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History of New Delhi

The history of New Delhi is rich and chequered, enigmatic and enchanting. It evolved from the mists of myth, and its recorded history is full of invasions and the rise and fall of dynasties. In the ancient times, Delhi was known as Indraprastha, which according to popular belief, was founded by the mythical Pandavas. However, even if we leave aside the mythology, the recorded history of New Delhi is also quite old. In Delhi, more precisely in the area to the vicinity of Qutab Minar, the Tomar Rajputs established the capital of their kingdom in 736 AD. They named their capital as Lal Kot. Lal Kot was conquered by the Chauhans who renamed it as Quila Rai Pithora. The Chauhans were also responsible for enlarging the ambit of this ancient city of Delhi. The ancient city of Qila Rai Pithora was followed by the creation and eventual destruction of five more cities, within the geographical area of what is now known as Delhi.

They were Siri, built by Alauddin Khlji, Tughlaqabad by Ghiyasuddin Tughlaq, Jahanpanah by Muhammad bin Tughlaq, Kotla Feroz Shah by Firoz Shah Tughlaq, and Dinpanah by Humayun. Finally, the Mughal emperor Shahjahan built Shahjanabad, around the Red Fort. This seventh city of Delhi is still there, as a part of old Delhi.

New Delhi History

The New Delhi, or the Delhi conceived and created by the world famous architect Edwin Lutyens in the fag end of the colonial period, is the eighth version of Delhi. Today the ruins of these above mentioned ancient and medieval royal citadels, together with Shahjahanabad and Lutyens' Delhi, are part of the Delhi of the twenty first century. Overall, the city of Delhi has evolved through continual metamorphosis since the ancient times, and had the distinction of being the capital and the epicenter of politics and intrigue since the Sultanate period.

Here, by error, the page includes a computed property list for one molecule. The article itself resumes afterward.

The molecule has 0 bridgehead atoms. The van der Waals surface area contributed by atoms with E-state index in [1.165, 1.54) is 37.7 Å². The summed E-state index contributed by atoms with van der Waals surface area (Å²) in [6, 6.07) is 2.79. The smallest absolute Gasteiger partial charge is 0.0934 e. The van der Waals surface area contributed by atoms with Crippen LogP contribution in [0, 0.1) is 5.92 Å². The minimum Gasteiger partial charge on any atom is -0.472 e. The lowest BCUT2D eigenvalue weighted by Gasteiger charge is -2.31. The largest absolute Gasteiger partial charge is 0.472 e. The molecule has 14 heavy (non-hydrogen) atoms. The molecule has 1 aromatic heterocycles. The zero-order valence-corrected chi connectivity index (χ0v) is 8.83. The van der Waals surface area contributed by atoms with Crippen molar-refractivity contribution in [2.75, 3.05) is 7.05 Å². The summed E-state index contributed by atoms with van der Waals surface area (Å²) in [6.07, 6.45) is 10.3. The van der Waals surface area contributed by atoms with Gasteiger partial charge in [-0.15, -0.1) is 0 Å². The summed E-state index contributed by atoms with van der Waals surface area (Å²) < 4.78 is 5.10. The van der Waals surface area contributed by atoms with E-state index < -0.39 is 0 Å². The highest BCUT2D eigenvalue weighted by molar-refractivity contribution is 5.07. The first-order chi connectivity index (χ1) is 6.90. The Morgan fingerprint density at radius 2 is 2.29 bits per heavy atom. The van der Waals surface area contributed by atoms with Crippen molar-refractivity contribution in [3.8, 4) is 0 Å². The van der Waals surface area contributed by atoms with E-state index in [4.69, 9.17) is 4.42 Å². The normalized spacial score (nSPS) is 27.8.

The history of New Delhi is dotted with the creation of several architectural masterpieces, and many remnants and ruins, which are now an integral part of the heritage of this great metropolis. Though Delhi had its famed Qutab Minar since the early thirteenth century, and Humayun's Tomb since the mid sixteenth century, it was Shah Jahan's regime which saw the creation of the outstanding architectural glories of Delhi, namely Red Fort and Jamma Masjid.

When the British colonial rule was established in Delhi, in 1857 AD, soon the Britishers shifted their capital to Calcutta, now known as Kolkata. However, in 1911, Delhi was reinstated with its capital status; this time as the capital of the British empire. After independence, it became the capital of the Union Government of India. In 1956, it became an UT. The National Capital Territory Act was passed by the Parliament in 1991, which conferred a diarchy status to Delhi. Under this arrangement, though the elected state government of Delhi was given wide legislative and executive powers, the law and order remained within the purview of the Union Government.

Last Updated On: 2011/06/30

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chari

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Posted on 2011-11-02its quiet nice